Book Review: ‘The Well-Trained Mind’

Book Review: ‘The Well-Trained Mind’

November 1, 2007, Epoch Times

An invaluable book for parents, teachers, and students of all ages.

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The Well-Trained Mind, a book familiar to homeschoolers, is an eye-opening, inspiring, and incredibly practical guide to education that deserves a much wider audience. This impressive text by Susan Wise Bauer and Jessie Wise is fully titled, The Well Trained Mind: A Guide to Classical Education at Home. Indeed, it is that and so much more.

The book’s authors are a mother-daughter team whose educational history could, itself, make for an inspiring novelette. In the Prologue, Jessie Wise, a veteran teacher and school administrator, tells the story of pulling her children out of school to teach them at home in the early 1970s—a radical idea at the time.

After describing her years of experience and training, she says, “Yet, I was completely intimidated by those three little children, certain that I couldn’t do an adequate job of teaching them myself.”

It becomes abundantly clear that a more than adequate job was, in fact, done when her daughter, Susan Wise Bauer, gives her perspective. She accredits her jaw-dropping academic and professional success to her classical home education and describes her passion for learning and how she educates her own children at home.

Of her experience she says, “It gave me an immeasurable head start, the independence to be innovate and work on my own, confidence in my ability to compete in the job market, and the mental tools to build a satisfying career.”

The Well-Trained Mind asserts an interesting commentary on modern education. Both authors describe their experiences as professional educators and moms. They discuss the prevalence of “leveling” in the classroom (encouraging the top performers to come down to the level of the rest), negative social influences in schools, and disorganized teaching philosophies.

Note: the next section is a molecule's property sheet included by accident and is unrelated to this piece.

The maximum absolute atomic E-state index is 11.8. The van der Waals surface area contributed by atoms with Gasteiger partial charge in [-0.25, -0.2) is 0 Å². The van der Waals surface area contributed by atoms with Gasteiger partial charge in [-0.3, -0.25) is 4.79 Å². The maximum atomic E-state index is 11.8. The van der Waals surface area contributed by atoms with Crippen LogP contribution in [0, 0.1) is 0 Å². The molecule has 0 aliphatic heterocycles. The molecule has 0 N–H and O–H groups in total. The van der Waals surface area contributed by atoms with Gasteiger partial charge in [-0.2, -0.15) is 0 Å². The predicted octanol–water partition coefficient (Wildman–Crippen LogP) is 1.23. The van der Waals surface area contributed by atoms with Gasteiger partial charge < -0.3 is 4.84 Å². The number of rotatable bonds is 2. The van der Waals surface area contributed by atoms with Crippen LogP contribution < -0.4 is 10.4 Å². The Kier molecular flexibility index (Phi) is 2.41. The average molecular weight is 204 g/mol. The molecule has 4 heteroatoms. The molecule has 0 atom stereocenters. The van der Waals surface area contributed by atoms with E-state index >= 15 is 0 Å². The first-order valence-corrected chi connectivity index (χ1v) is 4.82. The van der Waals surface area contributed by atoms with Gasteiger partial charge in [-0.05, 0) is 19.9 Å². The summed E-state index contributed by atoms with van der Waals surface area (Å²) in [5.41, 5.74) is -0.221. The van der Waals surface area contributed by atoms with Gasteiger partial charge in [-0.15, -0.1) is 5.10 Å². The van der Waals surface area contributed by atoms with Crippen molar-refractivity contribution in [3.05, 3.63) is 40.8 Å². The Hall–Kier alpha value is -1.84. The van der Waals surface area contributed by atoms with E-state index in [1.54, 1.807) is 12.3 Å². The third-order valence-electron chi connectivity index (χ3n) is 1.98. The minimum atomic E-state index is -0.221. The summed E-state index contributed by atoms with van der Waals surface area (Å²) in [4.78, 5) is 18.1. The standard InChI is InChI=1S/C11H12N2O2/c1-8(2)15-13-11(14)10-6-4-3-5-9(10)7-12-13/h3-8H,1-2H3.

In introducing the instruction of history, the authors write, “It’s too often taught unsystematically, as a series of unrelated bits and pieces: American history this year, ancient history the next, eighteenth-century France the year after that. Think back—chances are you studied these subjects in different years, in different units, out of different textbooks. You probably have difficulty fitting them together chronologically.”

Perhaps one of the best features of The Well-Trained Mind is that it not only provides such commentary, but also (unlike other writings on the topic) provides very specific solutions.

The book, at its core, is a practical guide to the trivium—a medieval educational philosophy and foundation of Western classical education—that “organizes learning around the maturing capacity of the child’s mind.” The trivium is a system that divides education into three phases: grammar, logic, and rhetoric.

The Well-Trained Mind calls for teaching all traditional school subjects within this framework: the grammar stage (from kindergarten through fourth grade), the logic stage (from fifth through eighth grades), and the rhetoric stage (from ninth through twelfth grades).

The modern application of trivium was first suggested by Oxford scholar Dorothy L. Sayers in 1947. Her essay, “The Lost Tools of Learning,” (easily found through a quick Internet search) is quoted throughout the book and obviously inspired much of its content.

The Well-Trained Mind provides a handbook for putting this philosophy into action. While tailored for the homeschool environment, the ideas in this book could be applied to numerous situations: by parents wishing to supplement their child’s education, individuals wanting to go back and learn what they should have learned in school, or teachers hoping to inspire excellence in their students.

In addition to mapping out a course for classical education, The Well-Trained Mind offers extensive resource lists for every phase and subject. This alone, in my opinion, is worth the cover price.

I highly recommend the book to those who are invested in the education of their children, their students, or themselves; and to those interested in evaluating the modern-day educational system.

 

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